But it again the goals for the landrace variant are generally very different to the goals when imported and you result in the different varieties of landrace and “purebred”. Both Salukis. 

Edited by Thistle the dog
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RuralPug   

@sandgrubber

15 hours ago, sandgrubber said:

The recent News post on the Baladi has left me thinking that most of our breeds stem from 

1. Rural working breeds

2. Aristocrat / wealthy peoples' dogs, meant as lap dogs or hunting dogs

3. Fighting dogs, either as in pit fighting or as war dogs.

Not many breeds come from land races associated with the urban poor or common folk.  Seems a shame.  Such dogs would almost have to be well attuned to people, dog friendly, low maintenance, and healthy to have survived... exactly the traits I want in a house dog.

An interesting topic. I see landraces somewhat differently.

Terriers/whippets have already been mentioned. Schipperkes and other odd and assorted breeds have also been developed by common folk, as have quite a few of the older vermin hunting, carting etc. breeds in Europe and elsewhere.  In Australia many of the hunting landraces (pig dogs, bullarabs, staghounds, vermin terriers all for example) have been developed by the common folk and not aristocracy. 

Common folk tend to develop breeds from necessity, and eventually aristocrats refined and standardised most of those breeds for bragging rights. (Modern breeds such as the Doberman which were deliberately developed from scratch are the exceptions that to me prove the rule.)

Because urbanised living is in itself a modern invention, there hasn't, I suspect, been time enough yet for the common folk to have helped create a landrace just for companionship, that may take another few hundred years. Thus, no companion breed landrace at this stage in history.

The strictly companion breeds that we see today tend to be upper class developed versions from different landraces - as only the upper class has previously had the leisure resources to demand a pet that had no other use than companion.

Only time will tell if the relatively recent invention of leisure resources for the common folk will lead to the development of a strictly companion landrace.

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18 hours ago, sandgrubber said:

 ...  Such dogs would almost have to be well attuned to people, dog friendly, low maintenance, and healthy to have survived... exactly the traits I want in a house dog.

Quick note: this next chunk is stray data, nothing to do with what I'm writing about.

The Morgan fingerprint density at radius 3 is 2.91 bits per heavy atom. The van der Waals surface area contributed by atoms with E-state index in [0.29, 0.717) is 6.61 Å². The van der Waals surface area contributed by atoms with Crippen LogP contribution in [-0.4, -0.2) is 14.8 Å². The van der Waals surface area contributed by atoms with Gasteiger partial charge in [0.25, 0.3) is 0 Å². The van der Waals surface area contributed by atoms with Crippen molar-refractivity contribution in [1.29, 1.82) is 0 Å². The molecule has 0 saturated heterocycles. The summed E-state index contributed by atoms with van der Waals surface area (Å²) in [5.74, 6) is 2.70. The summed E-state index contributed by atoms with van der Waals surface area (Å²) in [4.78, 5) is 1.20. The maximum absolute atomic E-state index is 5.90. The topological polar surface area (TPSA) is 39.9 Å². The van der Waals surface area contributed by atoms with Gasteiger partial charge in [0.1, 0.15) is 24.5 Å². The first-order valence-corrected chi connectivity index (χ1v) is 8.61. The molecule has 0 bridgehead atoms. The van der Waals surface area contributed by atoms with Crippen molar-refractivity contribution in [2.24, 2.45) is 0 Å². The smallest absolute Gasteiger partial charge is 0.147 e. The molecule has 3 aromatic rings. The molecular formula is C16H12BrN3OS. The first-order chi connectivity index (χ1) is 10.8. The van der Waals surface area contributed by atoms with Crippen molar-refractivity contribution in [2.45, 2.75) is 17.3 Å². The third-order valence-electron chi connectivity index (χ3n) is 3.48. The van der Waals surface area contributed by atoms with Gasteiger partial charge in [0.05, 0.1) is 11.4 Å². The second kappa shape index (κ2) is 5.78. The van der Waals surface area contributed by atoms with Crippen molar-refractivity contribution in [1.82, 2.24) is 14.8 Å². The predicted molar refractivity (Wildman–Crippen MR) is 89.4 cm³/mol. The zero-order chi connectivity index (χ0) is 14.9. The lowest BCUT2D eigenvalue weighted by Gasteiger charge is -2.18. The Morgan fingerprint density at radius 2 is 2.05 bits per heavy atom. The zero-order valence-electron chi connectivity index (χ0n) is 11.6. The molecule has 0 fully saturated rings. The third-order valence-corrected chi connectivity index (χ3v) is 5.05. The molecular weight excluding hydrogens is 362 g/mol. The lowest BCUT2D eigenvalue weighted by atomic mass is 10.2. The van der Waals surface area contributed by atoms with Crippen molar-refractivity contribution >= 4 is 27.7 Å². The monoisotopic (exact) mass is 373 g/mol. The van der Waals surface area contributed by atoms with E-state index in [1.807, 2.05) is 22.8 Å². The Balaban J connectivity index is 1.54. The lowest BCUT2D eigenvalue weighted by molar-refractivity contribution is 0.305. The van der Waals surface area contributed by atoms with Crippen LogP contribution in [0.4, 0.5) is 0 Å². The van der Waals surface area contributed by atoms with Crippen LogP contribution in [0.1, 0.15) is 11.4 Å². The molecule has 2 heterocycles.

Have to agree - the street dogs in most developing countries have a calm attitude to life, and appearance-wise can scrub up to look lovely - need to see past the poor diet and traffic smoke.

 

Would those like Lurchers and Basenjis be included - and Kangaroo Dogs which were the Australian bushies' dogs before the contrived crossbreeding for hunters (both yobbo and justified).

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Lhok   

The Canaan dog. Up until last year the breed was still incorporating wild dog/camp dog genes into the gene pool. One reason they aren't anymore is that the person who was doing it was forced to move out of their home/kennel in Israel. The other reason is that it is getting harder to find dogs to add to the gene pool.

--Lhok

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9 hours ago, RuralPug said:

@sandgrubber

An interesting topic. I see landraces somewhat differently.

Terriers/whippets have already been mentioned. Schipperkes and other odd and assorted breeds have also been developed by common folk, as have quite a few of the older vermin hunting, carting etc. breeds in Europe and elsewhere.  In Australia many of the hunting landraces (pig dogs, bullarabs, staghounds, vermin terriers all for example) have been developed by the common folk and not aristocracy. 

Common folk tend to develop breeds from necessity, and eventually aristocrats refined and standardised most of those breeds for bragging rights. (Modern breeds such as the Doberman which were deliberately developed from scratch are the exceptions that to me prove the rule.)

Because urbanised living is in itself a modern invention, there hasn't, I suspect, been time enough yet for the common folk to have helped create a landrace just for companionship, that may take another few hundred years. Thus, no companion breed landrace at this stage in history.